Medical Malpractice Statute of Limitations: Delay Can Doom Your Right to Obtain Compensation
If you were the victim of medical negligence, you might not know it immediately. Even if you feel like something went wrong during surgery or the course of your treatment, it can still take time to connect your health problems or complications with an act of medical malpractice. But if you take too long before meeting with an experienced medical malpractice lawyer who can investigate your situation and file a lawsuit seeking compensation for your losses, you could miss Maine’s medical malpractice statute of limitations. And if you miss that strict deadline, you likely won’t be able to obtain any damages whatsoever.
That is why it is of the utmost importance to contact a medical malpractice lawyer as soon as you suspect that a doctor, nurse, hospital, or other healthcare provider was negligent and caused you injury or other health problems. Meeting with a lawyer doesn’t mean you have a claim or will file a lawsuit. However, if you do have a claim, your attorney will have the time necessary to investigate your case and file a medical malpractice lawsuit well before the medical malpractice statute of limitations expires.
What Is a Statute of Limitations?
A statute of limitations establishes the period within which you must file a lawsuit for a particular claim. If you file a suit after the applicable statute of limitations has passed, a judge will likely dismiss it.
Different limitation periods apply to different types of claims. For example, if you wanted to sue someone for breaching a written contract in Maine, you would need to file your lawsuit within 20 years after the alleged breach occurred. If you wanted to file a suit alleging fraud, however, you would need to do so within six years of discovering the fraud.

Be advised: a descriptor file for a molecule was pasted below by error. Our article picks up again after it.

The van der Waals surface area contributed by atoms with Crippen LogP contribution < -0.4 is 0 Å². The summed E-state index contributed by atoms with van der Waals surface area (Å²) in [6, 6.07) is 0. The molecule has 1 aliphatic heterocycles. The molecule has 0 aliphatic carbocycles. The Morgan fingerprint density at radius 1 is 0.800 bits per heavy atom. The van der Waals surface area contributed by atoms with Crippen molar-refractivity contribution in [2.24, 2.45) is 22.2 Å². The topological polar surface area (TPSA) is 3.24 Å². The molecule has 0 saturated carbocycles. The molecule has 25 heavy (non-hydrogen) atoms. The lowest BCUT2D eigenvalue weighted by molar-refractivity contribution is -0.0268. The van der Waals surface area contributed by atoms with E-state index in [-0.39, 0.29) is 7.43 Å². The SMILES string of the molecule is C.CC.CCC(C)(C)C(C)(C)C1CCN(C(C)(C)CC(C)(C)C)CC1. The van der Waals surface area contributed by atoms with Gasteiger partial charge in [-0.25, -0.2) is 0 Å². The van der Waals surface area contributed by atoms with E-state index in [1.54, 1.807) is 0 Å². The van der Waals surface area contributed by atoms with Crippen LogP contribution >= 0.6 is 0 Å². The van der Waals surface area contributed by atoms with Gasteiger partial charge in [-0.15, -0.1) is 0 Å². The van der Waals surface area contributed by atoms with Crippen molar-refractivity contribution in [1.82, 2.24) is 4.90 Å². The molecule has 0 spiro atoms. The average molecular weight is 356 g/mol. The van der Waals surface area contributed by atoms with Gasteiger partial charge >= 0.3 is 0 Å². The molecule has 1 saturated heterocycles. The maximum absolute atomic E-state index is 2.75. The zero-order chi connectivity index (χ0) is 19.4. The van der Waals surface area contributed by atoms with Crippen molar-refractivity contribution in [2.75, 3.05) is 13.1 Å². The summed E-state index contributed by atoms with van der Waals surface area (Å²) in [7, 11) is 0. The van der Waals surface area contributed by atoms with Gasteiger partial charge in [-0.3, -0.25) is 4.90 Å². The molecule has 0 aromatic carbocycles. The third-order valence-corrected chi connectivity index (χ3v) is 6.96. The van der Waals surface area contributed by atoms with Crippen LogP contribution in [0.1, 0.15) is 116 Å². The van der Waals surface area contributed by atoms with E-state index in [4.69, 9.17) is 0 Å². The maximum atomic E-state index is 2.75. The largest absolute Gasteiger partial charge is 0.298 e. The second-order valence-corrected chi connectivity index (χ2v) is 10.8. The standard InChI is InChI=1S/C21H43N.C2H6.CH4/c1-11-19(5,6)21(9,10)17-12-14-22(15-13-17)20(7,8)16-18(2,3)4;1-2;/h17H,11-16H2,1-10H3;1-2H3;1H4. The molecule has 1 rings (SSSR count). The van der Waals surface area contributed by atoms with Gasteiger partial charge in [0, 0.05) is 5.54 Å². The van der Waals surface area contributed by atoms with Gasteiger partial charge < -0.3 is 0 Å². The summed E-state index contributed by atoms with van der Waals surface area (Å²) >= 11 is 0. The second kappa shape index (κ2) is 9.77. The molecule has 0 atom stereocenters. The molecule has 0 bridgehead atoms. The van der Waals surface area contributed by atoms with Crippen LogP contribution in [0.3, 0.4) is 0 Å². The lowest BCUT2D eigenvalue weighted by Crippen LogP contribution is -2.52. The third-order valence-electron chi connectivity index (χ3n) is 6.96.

Maine’s Medical Malpractice Statute of Limitations
In Maine, most medical malpractice claims must be filed within three years of the negligent act. If the malpractice included a series of negligent acts, that three years begins on the date of the last negligent act if the negligent treatment was with the same provider. This is the general rule and there are exceptions with shorter time limitations.
Unlike many other states, Maine does not have a “discovery” rule that starts the clock ticking on the limitations period on the date a patient first learns or should have learned of the malpractice. For example, many malpractice claims are based on a failure to diagnose or misdiagnose a condition such as cancer. A patient may not become aware of the misdiagnosis until they develop the disease, sometimes years later. In Maine, it is on the date of the misdiagnosis, not the date the patient learned of their illness, that the medical malpractice statute of limitations starts to run. This is yet another reason it is critical to move quickly if you suspect a medical error.
When the medical malpractice victim is a minor, they must begin any claim within six years of the date of the alleged act of malpractice or within three years of reaching the age of majority, whichever occurs first.
Berman & Simmons: Getting You the Maximum Amount of Compensation Available for Your Medical Malpractice Claim
The time limit for filing a medical malpractice lawsuit comes up fast, and your lawyer must conduct a thorough investigation and evaluation of your claim before filing an action. Therefore, it is absolutely crucial to contact a medical malpractice lawyer as soon as possible after you suspect an error occurred.
Please contact Berman & Simmons today at 866-664-2403 to arrange your free consultation to discuss your medical malpractice claim.